David Vidales and Jak Crawford, first and second in FIA Formula 3’s Barcelona sprint race, have been cleared of wrongdoing during a lead battle they had which went under investigation.
The incident occurred halfway through the race, with Prema’s Crawford drawing halfway alongside Campos Racing’s Vidales around the outside of the lap’s first corner.
Vidales forced Crawford wide and off the track, resulting in him launching over a sausage kerb that he later admitted to not seeing. The kerb in question has since been removed for the remainder of the weekend.
Crawford then missed the bollards to rejoin the track at the entry to turn three, as per the race director’s instruction, but he didn’t close the gap back up to Vidales so no time advantage was gained.
The Prema driver was cleared of wrongdoing, with the stewards noting: “After leaving the track, Car 05 [Crawford] hit the speed bump at the run-off area and re-joined the track just before Turn 3. The driver explained that as a result of hitting the bump, he landed sideways and there was nothing he could do in order to drive to the left-hand side of the bollards.”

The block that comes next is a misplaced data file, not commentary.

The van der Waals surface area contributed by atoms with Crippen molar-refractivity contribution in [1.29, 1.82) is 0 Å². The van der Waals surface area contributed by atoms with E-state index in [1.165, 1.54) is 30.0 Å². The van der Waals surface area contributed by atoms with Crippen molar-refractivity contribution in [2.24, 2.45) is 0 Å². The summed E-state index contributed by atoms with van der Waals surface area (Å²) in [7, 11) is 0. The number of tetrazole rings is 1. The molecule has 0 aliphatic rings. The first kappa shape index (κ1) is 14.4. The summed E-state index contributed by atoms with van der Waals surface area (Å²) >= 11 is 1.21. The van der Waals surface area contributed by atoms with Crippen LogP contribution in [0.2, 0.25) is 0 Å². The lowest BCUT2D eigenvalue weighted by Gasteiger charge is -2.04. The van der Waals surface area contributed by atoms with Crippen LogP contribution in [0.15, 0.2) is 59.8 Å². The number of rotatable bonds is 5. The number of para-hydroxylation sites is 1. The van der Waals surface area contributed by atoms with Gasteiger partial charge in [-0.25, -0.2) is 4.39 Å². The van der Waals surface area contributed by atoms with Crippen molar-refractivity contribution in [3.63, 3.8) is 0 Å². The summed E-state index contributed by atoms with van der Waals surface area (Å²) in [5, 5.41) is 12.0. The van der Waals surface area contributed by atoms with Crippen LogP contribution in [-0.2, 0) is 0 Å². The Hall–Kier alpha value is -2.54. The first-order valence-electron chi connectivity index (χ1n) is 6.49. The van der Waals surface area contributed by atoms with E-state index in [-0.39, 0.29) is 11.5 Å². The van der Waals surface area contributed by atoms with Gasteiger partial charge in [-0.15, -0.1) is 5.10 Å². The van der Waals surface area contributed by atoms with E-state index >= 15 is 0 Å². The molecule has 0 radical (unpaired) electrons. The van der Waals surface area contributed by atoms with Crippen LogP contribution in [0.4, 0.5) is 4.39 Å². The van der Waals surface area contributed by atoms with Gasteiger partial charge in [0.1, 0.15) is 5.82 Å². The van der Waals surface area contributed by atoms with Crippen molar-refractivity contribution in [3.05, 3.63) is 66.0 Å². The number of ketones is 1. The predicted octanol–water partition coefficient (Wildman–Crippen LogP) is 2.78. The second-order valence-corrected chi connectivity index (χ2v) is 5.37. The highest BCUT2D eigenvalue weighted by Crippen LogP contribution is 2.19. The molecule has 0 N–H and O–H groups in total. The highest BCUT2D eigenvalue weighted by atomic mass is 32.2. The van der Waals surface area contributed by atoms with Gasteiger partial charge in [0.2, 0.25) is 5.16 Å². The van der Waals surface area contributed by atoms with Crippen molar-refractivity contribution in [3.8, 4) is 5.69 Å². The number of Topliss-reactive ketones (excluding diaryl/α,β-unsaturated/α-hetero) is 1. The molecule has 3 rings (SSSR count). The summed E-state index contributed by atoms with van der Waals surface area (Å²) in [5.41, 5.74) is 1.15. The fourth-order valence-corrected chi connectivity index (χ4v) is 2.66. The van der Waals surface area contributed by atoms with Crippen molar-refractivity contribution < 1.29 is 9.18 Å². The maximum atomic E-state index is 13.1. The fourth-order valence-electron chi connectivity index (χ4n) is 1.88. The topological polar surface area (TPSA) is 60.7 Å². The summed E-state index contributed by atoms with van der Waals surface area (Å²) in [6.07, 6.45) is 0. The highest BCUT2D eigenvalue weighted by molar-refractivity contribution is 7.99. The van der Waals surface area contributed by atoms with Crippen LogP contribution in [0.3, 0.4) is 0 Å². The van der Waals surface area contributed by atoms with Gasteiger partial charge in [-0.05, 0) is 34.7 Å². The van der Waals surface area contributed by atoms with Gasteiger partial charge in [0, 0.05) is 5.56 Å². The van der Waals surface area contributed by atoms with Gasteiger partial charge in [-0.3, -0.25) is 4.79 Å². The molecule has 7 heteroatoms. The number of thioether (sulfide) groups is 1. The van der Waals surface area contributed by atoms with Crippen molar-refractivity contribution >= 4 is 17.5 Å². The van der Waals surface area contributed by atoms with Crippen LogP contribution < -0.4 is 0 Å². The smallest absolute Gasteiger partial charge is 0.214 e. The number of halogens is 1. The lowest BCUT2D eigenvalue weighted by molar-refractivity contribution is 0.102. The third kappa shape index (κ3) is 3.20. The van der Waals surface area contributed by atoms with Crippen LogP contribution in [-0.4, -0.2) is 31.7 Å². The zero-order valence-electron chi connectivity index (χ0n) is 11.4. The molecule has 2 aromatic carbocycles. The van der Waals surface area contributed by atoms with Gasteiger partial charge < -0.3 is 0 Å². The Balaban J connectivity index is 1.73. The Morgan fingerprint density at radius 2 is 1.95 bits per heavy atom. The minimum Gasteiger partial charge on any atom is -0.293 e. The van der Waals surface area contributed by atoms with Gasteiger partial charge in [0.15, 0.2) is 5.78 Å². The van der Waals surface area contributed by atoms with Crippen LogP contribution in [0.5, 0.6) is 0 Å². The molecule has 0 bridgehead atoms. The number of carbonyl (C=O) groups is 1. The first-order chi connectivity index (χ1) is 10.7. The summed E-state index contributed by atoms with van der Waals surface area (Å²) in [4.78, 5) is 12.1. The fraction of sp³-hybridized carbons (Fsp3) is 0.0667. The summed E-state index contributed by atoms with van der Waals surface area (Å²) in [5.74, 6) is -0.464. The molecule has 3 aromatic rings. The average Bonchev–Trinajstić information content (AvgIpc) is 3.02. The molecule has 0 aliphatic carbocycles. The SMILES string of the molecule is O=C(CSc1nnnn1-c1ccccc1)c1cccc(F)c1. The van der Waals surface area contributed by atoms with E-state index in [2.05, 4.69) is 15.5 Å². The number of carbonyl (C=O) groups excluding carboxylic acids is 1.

First-time winner Vidales was cleared for pushing Crawford off the circuit, which resulted in the bollard non-infringement.
“The driver of Car 20 [Vidales] explained that he was in front at the apex of the corner when Car 05 tried to overtake him on the outside,” read the stewards’ document. “He also explained that although he braked later than usual, he was in control of the car when he reached the corner.”
Speaking in the post-race press conference, Vidales said that “since the beginning of the race I managed to just hold the first position. A good start, good pace in the first laps, and then Jak was coming pretty fast. After two laps he managed to make me defend the position, and I wouldn’t call it [an] incident because we didn’t actually touch at all. But yeah it was hard racing, which is what we want.
“In the first corner he went to the outside. On braking he was still not side by side so I just tried to do my line and brake as late as possible but still without touching him or pushing him off track.”
Crawford gave his view, saying that “I was pushing quite a bit to catch David and once I caught him and the thing happened at turn one, I think I was a bit frustrated and maybe I over-pushed a bit.
“I think keeping my head cool wasn’t the greatest today, so hopefully I’ll be able to improve on that tomorrow.”